Short-Term Liquidity – If you need immediate cash for an emergency, a HELOC can be an excellent way to get fast cash as opposed to high-interest cash advances from your credit cards, risking a dent being made on your credit score, or hiking up your debt-to-available-credit ratio.
Paying Off High-Interest Rate Credit Card Debt – If you are drowning in high-interest credit card balances you can improve your credit by using a low-interest HELOC to quickly pay it off, save significant cash in interest payments, and potentially improve your FICO score, depending on whether your HELOC is an installment loan or mortgage.
Just as a HELOC can help your credit score, it also has the potential to hurt it. Here are some examples where it can bite you:
The 50/50 Rule – If you get a HELOC line of credit that exceeds $50,000 then your use of the line is typically regarded as a second mortgage, and this can harm your credit score, whereas anything under 50 is viewed as a mammoth line of credit. In other words, if your HELOC comes in under $50,000 and your total available credit has an exceeding balance of 30%, your credit score will be held in a detrimental light.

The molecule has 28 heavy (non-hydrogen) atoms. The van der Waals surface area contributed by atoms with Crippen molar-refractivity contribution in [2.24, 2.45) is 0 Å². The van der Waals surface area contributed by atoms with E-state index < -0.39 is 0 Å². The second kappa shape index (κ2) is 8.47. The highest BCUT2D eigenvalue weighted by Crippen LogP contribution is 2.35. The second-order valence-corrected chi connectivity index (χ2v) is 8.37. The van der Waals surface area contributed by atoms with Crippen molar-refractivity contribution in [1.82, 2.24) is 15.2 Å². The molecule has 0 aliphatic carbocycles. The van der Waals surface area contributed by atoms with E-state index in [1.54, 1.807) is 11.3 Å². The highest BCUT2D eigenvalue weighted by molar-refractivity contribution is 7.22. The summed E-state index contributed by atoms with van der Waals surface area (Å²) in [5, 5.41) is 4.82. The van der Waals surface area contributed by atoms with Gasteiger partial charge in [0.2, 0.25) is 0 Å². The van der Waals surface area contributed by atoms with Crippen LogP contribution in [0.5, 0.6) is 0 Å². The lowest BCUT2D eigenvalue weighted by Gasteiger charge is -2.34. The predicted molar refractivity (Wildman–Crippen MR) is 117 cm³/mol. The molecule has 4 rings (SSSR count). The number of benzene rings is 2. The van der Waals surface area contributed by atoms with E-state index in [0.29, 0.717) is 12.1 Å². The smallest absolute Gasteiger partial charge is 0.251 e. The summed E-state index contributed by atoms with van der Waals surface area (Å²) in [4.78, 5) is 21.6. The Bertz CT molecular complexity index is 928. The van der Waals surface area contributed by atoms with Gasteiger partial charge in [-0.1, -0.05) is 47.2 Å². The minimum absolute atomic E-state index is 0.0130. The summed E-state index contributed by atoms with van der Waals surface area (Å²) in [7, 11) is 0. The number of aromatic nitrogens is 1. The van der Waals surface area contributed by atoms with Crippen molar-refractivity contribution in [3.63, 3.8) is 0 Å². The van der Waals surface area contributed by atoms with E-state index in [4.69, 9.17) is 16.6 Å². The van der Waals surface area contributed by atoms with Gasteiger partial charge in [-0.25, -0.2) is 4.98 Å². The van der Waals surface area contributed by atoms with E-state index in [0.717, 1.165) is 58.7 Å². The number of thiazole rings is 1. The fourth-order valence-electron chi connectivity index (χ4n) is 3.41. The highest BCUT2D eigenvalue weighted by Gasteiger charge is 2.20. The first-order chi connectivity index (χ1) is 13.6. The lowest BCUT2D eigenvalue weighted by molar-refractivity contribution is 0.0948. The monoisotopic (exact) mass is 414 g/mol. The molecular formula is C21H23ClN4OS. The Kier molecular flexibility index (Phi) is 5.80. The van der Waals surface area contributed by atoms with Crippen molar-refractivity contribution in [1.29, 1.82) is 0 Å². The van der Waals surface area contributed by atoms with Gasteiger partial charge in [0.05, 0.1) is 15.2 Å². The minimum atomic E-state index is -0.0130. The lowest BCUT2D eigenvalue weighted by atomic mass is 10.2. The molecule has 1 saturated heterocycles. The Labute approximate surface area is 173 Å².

A Credit History with Spots – If you have a checkered credit history with past due and skipped payments, you will likely meet an ugly impact on your credit score when you request a home equity line of credit, as you are taking on another debt. Credit bureaus consider such actions as taking on additional risks.
Your home is your single most important form of collateral. Borrowing money against it is a serious matter, and should you be unable to abide by the terms of your HELOC, your credit rating will get ugly, and fast. You stand to lose everything, including your home and your money. Diditan Financial has been advising borrowers on home equity lines of credit, and even when the conditions and terms look favorable, using caution is vital to protecting your assets. We are here to protect you and your investment; call Diditan Financial today, and let us measure your portfolio against a HELOC option.
Tips for Getting a Home Equity Credit Line
Before you sign your name on the dotted line, there are some things you really need to know regarding home equity credit lines. There is a lot of information to take in, and it can be rather overwhelming.
- Beware of Rising Interest Rates. There are lenders out there who dangle shiny attractive introductory discounted rates that will shoot up in due time. Be realistic with your future earning potential and don’t take on debt that you can’t handle. If you default on the payments, you can lose your home and destroy your credit. Make sure you get a home equity line of credit with a fixed interest rate and adjoining fixed payments.